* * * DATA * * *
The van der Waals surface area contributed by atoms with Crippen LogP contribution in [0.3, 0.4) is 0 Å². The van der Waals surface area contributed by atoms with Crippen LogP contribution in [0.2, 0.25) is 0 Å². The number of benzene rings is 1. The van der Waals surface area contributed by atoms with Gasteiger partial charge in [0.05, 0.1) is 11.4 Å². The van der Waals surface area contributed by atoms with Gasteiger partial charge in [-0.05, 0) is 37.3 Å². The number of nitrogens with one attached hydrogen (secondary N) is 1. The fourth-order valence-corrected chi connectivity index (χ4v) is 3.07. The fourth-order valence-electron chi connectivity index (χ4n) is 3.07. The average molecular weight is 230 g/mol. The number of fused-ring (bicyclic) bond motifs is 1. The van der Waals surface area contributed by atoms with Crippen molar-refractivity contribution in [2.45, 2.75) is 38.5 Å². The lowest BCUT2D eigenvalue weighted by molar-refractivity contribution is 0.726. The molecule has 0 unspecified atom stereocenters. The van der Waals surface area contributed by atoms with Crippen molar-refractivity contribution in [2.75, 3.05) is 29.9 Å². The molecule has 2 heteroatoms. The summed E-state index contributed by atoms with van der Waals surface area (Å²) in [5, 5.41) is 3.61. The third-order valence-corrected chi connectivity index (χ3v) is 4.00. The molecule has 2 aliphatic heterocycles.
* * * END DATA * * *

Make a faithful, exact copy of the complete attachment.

The van der Waals surface area contributed by atoms with Crippen LogP contribution in [0.3, 0.4) is 0 Å². The van der Waals surface area contributed by atoms with Crippen LogP contribution in [0.2, 0.25) is 0 Å². The number of benzene rings is 1. The van der Waals surface area contributed by atoms with Gasteiger partial charge in [0.05, 0.1) is 11.4 Å². The van der Waals surface area contributed by atoms with Gasteiger partial charge in [-0.05, 0) is 37.3 Å². The number of nitrogens with one attached hydrogen (secondary N) is 1. The fourth-order valence-corrected chi connectivity index (χ4v) is 3.07. The fourth-order valence-electron chi connectivity index (χ4n) is 3.07. The average molecular weight is 230 g/mol. The number of fused-ring (bicyclic) bond motifs is 1. The van der Waals surface area contributed by atoms with Crippen molar-refractivity contribution in [2.45, 2.75) is 38.5 Å². The lowest BCUT2D eigenvalue weighted by molar-refractivity contribution is 0.726. The molecule has 0 unspecified atom stereocenters. The van der Waals surface area contributed by atoms with Crippen molar-refractivity contribution in [2.75, 3.05) is 29.9 Å². The molecule has 2 heteroatoms. The summed E-state index contributed by atoms with van der Waals surface area (Å²) in [5, 5.41) is 3.61. The third-order valence-corrected chi connectivity index (χ3v) is 4.00. The molecule has 2 aliphatic heterocycles.